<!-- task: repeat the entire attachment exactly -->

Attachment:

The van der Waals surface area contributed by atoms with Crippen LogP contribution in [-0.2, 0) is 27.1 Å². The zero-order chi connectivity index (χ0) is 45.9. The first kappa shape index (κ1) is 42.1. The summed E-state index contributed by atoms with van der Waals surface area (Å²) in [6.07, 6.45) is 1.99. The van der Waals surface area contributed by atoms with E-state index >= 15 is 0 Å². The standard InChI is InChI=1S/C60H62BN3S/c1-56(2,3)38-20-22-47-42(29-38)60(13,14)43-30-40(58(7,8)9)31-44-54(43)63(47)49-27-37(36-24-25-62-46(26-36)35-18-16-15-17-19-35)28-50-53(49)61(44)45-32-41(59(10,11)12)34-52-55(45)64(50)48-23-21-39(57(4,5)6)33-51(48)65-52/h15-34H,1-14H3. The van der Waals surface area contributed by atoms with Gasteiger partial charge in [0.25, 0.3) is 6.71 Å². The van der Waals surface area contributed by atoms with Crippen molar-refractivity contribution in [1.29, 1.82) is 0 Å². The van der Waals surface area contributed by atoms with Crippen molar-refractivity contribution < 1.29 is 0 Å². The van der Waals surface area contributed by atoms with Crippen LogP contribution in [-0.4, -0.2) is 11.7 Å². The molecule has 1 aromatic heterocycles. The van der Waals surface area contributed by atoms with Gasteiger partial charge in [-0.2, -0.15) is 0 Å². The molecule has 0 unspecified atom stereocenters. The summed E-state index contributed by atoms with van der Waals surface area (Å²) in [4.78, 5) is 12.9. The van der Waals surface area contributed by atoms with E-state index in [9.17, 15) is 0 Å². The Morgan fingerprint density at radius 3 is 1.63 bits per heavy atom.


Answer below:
The van der Waals surface area contributed by atoms with Crippen LogP contribution in [-0.2, 0) is 27.1 Å². The zero-order chi connectivity index (χ0) is 45.9. The first kappa shape index (κ1) is 42.1. The summed E-state index contributed by atoms with van der Waals surface area (Å²) in [6.07, 6.45) is 1.99. The van der Waals surface area contributed by atoms with E-state index >= 15 is 0 Å². The standard InChI is InChI=1S/C60H62BN3S/c1-56(2,3)38-20-22-47-42(29-38)60(13,14)43-30-40(58(7,8)9)31-44-54(43)63(47)49-27-37(36-24-25-62-46(26-36)35-18-16-15-17-19-35)28-50-53(49)61(44)45-32-41(59(10,11)12)34-52-55(45)64(50)48-23-21-39(57(4,5)6)33-51(48)65-52/h15-34H,1-14H3. The van der Waals surface area contributed by atoms with Gasteiger partial charge in [0.25, 0.3) is 6.71 Å². The van der Waals surface area contributed by atoms with Crippen molar-refractivity contribution in [1.29, 1.82) is 0 Å². The van der Waals surface area contributed by atoms with Crippen molar-refractivity contribution < 1.29 is 0 Å². The van der Waals surface area contributed by atoms with Crippen LogP contribution in [-0.4, -0.2) is 11.7 Å². The molecule has 1 aromatic heterocycles. The van der Waals surface area contributed by atoms with Gasteiger partial charge in [-0.2, -0.15) is 0 Å². The molecule has 0 unspecified atom stereocenters. The summed E-state index contributed by atoms with van der Waals surface area (Å²) in [4.78, 5) is 12.9. The van der Waals surface area contributed by atoms with E-state index in [9.17, 15) is 0 Å². The Morgan fingerprint density at radius 3 is 1.63 bits per heavy atom.